Comparing Terraform vs Helm: When to Use Each Tool
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Containerization, for all its efficiencies, often brings additional overhead — especially when it comes to Kubernetes. Keeping up with infrastructure needs can be a major effort as your application grows.
Numerous tools have risen in response, promising to help you manage this growing complexity. Among these are Terraform and Helm, two options for making life with Kubernetes clusters easier. What sets these two tools apart? How do they compare and which one should you use? This guide aims to answer those questions. Through an overview of the two tools and a comparison of their roles, the guide helps you decide which tool to use (and when to use them both).
Terraform is an open-source infrastructure as code (IaC) tool. With IaC, developers can provision environments using code instead of manually provisioning each piece of infrastructure, saving considerable time.
Terraform stands out as a leading IaC option, capable of creating cloud resources (such as virtual machines) from any one of its providers, including the Linode provider. Additionally, it handles user and permission management, as well as security schemes.
One feature that sets Terraform apart is its use of a declarative language for provisioning environments. Developers do not need to script environment setup, which can be time-consuming and difficult to maintain. Instead, developers declare their infrastructure needs within configuration files, which are processed by Terraform so that the proper resources are deployed on the selected cloud provider.
Terraform is also cloud-agnostic, which has led to wide-spread use among teams that employ a multi-cloud strategy. Many competitors are first-party tools developed by the cloud providers themselves, like AWS CloudFormation and Google Cloud Deployment Manager. These tools only operate within their particular cloud environments (e.g., AWS and Google Cloud). Terraform, by contrast, can work with nearly all cloud providers and environments.
Set up and manage virtual machines, Kubernetes, and other cloud resources using declarative code.
Configure and maintain security schemes, users, and user permissions to ensure robust infrastructure security.
Simplify the process of modifying and/or enhancing infrastructure, allowing you to more easily adjust to your application’s needs.
Understands software relationships, making it easier to monitor them and potentially reduce errors.
Declarative language for configuring infrastructure lets you represent your resource needs as code instead of manually creating infrastructure.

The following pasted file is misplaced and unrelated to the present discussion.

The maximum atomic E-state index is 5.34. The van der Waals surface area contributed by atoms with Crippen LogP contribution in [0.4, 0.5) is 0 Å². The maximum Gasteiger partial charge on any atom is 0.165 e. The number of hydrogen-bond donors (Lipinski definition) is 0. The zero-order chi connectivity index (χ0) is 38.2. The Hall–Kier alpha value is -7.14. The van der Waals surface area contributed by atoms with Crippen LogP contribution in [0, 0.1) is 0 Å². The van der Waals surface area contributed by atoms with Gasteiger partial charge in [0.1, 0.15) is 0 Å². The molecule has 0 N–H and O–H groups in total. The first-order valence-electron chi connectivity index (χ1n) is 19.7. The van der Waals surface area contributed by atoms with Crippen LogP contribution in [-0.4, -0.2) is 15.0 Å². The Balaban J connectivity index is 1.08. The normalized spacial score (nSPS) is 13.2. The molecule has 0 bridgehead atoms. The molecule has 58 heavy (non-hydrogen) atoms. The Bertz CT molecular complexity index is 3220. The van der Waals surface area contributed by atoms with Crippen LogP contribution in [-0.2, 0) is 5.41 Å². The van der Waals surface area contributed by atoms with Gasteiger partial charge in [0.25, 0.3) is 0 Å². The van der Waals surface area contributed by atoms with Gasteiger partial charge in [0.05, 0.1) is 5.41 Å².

Immutable infrastructure that replaces servers rather than modifying them, streamlining maintenance.
Kubernetes provider to smoothly and easily provision and maintain Kubernetes clusters.
Does not always support the latest API from each cloud provider.
Since it uses a state file to manage the state of each cloud resource, manually modifying a resource outside of Terraform (like deleting a virtual machine manually) can cause issues.
Helm is a package manager for Kubernetes. Using Helm Charts, developers can package files and templates for applications and services. Helm can then convert your Charts to Kubernetes manifests and deploy them to Kubernetes clusters.
Helm uses a client-server architecture. A Tiller server lives on the Kubernetes cluster and interacts with the Kubernetes API to deploy and manage Kubernetes resources. Developers can then use Helm’s command-line client to interact with the cluster via the Tiller server.
Helm stands out for letting developers deploy and manage Kubernetes manifests across multiple environments. It makes it possible to deploy Kubernetes packages to multiple Kubernetes environments simultaneously, from a single command.
Pairing that with its ability to package even complex applications for deployment, Helm is an excellent choice for continuous integration/continuous deployment (CI/CD).
Deploy and maintain Kubernetes resources across multiple environments. Helm can even deploy to multiple environments simultaneously with a single command.
Package applications into convenient bundles, simplifying deployments even for complex Kubernetes applications and services.